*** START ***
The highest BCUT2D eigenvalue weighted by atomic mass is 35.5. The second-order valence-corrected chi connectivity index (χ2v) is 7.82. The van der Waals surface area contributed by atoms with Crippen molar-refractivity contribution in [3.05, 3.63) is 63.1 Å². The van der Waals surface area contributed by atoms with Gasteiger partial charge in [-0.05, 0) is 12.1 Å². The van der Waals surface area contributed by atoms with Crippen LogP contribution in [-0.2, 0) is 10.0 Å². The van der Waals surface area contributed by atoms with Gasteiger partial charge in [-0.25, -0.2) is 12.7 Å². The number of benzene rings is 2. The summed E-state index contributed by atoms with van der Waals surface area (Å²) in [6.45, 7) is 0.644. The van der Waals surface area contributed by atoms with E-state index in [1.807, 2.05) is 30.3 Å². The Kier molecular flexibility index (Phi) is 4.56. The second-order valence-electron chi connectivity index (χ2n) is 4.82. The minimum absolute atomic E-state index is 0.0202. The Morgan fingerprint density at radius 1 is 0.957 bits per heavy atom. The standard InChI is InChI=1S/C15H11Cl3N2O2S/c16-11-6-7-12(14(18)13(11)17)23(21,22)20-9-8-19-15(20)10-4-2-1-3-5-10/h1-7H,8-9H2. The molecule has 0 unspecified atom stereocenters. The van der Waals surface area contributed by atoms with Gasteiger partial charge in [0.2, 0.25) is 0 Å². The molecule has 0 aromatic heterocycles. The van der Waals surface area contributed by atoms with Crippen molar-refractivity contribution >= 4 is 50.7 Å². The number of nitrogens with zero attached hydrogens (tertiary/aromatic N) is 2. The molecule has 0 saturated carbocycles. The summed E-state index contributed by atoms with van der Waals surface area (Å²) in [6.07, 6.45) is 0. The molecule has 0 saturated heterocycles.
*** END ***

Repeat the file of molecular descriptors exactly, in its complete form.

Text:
The highest BCUT2D eigenvalue weighted by atomic mass is 35.5. The second-order valence-corrected chi connectivity index (χ2v) is 7.82. The van der Waals surface area contributed by atoms with Crippen molar-refractivity contribution in [3.05, 3.63) is 63.1 Å². The van der Waals surface area contributed by atoms with Gasteiger partial charge in [-0.05, 0) is 12.1 Å². The van der Waals surface area contributed by atoms with Crippen LogP contribution in [-0.2, 0) is 10.0 Å². The van der Waals surface area contributed by atoms with Gasteiger partial charge in [-0.25, -0.2) is 12.7 Å². The number of benzene rings is 2. The summed E-state index contributed by atoms with van der Waals surface area (Å²) in [6.45, 7) is 0.644. The van der Waals surface area contributed by atoms with E-state index in [1.807, 2.05) is 30.3 Å². The Kier molecular flexibility index (Phi) is 4.56. The second-order valence-electron chi connectivity index (χ2n) is 4.82. The minimum absolute atomic E-state index is 0.0202. The Morgan fingerprint density at radius 1 is 0.957 bits per heavy atom. The standard InChI is InChI=1S/C15H11Cl3N2O2S/c16-11-6-7-12(14(18)13(11)17)23(21,22)20-9-8-19-15(20)10-4-2-1-3-5-10/h1-7H,8-9H2. The molecule has 0 unspecified atom stereocenters. The van der Waals surface area contributed by atoms with Gasteiger partial charge in [0.2, 0.25) is 0 Å². The molecule has 0 aromatic heterocycles. The van der Waals surface area contributed by atoms with Crippen molar-refractivity contribution >= 4 is 50.7 Å². The number of nitrogens with zero attached hydrogens (tertiary/aromatic N) is 2. The molecule has 0 saturated carbocycles. The summed E-state index contributed by atoms with van der Waals surface area (Å²) in [6.07, 6.45) is 0. The molecule has 0 saturated heterocycles.